Testing Hazardous Materials
Information for first responders and public safety personnel during a suspicious substance event
The Public Health Laboratory is a resource for first responders. Your hard work and cooperation are vital in an emergency response, and we appreciate our ability to partner with you to characterize unknown hazardous materials.
Visit Radiological Emergencies to report a radioactive materials incident to the Minnesota Department of Health.
Delivering unknown substance samples to the Minnesota Department of Health (MDH)
Unknown substance samples delivered to the Minnesota Department of Health’s Public Health Laboratory must undergo a risk assessment before being accepted. The risk assessment must take into account whether or not individuals have been exposed to the substance, if anyone is experiencing symptoms, and what the field screening results indicate. Based on this risk assessment the laboratory will decide whether or not it will accept the sample.
Suspicious samples that are collected for analysis by the Public Health Laboratory may result in litigation. It is very important therefore to begin chain-of-custody documentation when the sample is collected.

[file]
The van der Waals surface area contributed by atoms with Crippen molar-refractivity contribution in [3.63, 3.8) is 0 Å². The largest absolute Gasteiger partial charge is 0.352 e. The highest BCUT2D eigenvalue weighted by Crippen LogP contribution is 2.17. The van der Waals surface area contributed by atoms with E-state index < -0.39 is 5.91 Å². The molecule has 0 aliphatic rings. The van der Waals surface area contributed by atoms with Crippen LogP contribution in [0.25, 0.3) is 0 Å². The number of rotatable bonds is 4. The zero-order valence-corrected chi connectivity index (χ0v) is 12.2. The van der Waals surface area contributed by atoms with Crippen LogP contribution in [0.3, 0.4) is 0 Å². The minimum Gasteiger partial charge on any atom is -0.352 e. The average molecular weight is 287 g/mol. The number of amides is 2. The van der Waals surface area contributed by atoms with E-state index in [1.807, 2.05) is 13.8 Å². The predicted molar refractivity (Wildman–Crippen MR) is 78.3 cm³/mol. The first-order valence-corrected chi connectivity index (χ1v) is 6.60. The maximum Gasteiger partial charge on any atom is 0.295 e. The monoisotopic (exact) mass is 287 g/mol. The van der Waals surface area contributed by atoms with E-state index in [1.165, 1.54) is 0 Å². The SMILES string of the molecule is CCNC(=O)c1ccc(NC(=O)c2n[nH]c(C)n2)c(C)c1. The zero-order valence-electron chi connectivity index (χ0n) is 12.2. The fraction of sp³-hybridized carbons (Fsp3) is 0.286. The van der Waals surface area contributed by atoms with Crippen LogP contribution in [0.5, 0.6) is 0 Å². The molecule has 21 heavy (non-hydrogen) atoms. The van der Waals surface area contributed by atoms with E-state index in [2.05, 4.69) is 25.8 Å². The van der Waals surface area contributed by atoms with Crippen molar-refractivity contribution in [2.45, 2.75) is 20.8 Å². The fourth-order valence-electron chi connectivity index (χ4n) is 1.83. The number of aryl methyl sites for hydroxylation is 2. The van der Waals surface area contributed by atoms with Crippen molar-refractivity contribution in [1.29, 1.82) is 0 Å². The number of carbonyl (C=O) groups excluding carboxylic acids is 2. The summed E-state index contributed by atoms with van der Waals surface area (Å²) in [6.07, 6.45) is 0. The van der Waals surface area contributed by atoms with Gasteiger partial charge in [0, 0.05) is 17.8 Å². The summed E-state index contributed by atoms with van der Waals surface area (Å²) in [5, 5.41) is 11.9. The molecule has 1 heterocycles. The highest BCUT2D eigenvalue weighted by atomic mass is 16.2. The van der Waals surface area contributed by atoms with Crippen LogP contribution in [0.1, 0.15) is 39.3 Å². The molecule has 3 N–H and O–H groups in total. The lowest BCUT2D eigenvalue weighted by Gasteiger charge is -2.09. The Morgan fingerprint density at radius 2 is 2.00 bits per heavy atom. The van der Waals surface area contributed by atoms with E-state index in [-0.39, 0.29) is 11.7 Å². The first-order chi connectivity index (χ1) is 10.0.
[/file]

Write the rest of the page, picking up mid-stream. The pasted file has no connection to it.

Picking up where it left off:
In addition to completing a chain-of-custody form, we request that all samples be screened for explosives before being delivered. Before accepting a sample, our laboratory will ask the caller for the results of any field screening as well as any other available information about the incident.
Contact information and directions to MDH
General Information 651-201-5200
CT On-Call Phone 612-282-3750
PDFs and sites
Hazardous Materials Exposure Guide (PDF): This step-by-step medical response guide was a developed through a collaboration between the Minnesota Department of Health (MDH) and the Minnesota Poison Control Center. It contains information for treating individuals that may have been exposed to toxic industrial chemicals and provides sample collection information for samples being shipped to MDH.
Chemical Terrorism Poster (PDF) was developed to remind first responders and health care professionals of some of the dangers associated with industrial chemicals. It highlights some of the hazard classes of concern, names representative chemicals, and lists indicative lab results.
CDC’s General Information on Chemical Emergencies is a great resource for first responders, health care professionals and members of the general public interested in chemical preparedness information.
Guidance on Initial Responses to a Suspicious Letter/Container with a Potential Biological Threat (PDF) is an FBI – DHS – HHS/CDC Coordinated Document.